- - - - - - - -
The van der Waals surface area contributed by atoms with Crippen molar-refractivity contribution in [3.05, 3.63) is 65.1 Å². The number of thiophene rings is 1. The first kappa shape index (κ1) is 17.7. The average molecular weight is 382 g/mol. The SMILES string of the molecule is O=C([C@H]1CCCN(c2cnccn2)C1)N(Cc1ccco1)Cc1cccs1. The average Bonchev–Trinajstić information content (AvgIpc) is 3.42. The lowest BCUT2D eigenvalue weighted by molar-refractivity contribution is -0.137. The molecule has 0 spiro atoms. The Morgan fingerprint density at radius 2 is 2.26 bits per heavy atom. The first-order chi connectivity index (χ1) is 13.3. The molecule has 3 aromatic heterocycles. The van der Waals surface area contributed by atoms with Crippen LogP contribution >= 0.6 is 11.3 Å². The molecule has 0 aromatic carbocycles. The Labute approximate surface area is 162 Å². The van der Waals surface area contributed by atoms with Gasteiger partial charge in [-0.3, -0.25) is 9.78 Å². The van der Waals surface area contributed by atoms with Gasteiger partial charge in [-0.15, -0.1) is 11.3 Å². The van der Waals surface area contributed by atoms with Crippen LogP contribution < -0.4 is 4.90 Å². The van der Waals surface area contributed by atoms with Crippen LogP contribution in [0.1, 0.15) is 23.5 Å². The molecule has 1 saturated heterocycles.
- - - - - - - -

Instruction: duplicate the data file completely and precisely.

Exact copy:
The van der Waals surface area contributed by atoms with Crippen molar-refractivity contribution in [3.05, 3.63) is 65.1 Å². The number of thiophene rings is 1. The first kappa shape index (κ1) is 17.7. The average molecular weight is 382 g/mol. The SMILES string of the molecule is O=C([C@H]1CCCN(c2cnccn2)C1)N(Cc1ccco1)Cc1cccs1. The average Bonchev–Trinajstić information content (AvgIpc) is 3.42. The lowest BCUT2D eigenvalue weighted by molar-refractivity contribution is -0.137. The molecule has 0 spiro atoms. The Morgan fingerprint density at radius 2 is 2.26 bits per heavy atom. The first-order chi connectivity index (χ1) is 13.3. The molecule has 3 aromatic heterocycles. The van der Waals surface area contributed by atoms with Crippen LogP contribution >= 0.6 is 11.3 Å². The molecule has 0 aromatic carbocycles. The Labute approximate surface area is 162 Å². The van der Waals surface area contributed by atoms with Gasteiger partial charge in [-0.3, -0.25) is 9.78 Å². The van der Waals surface area contributed by atoms with Gasteiger partial charge in [-0.15, -0.1) is 11.3 Å². The van der Waals surface area contributed by atoms with Crippen LogP contribution < -0.4 is 4.90 Å². The van der Waals surface area contributed by atoms with Crippen LogP contribution in [0.1, 0.15) is 23.5 Å². The molecule has 1 saturated heterocycles.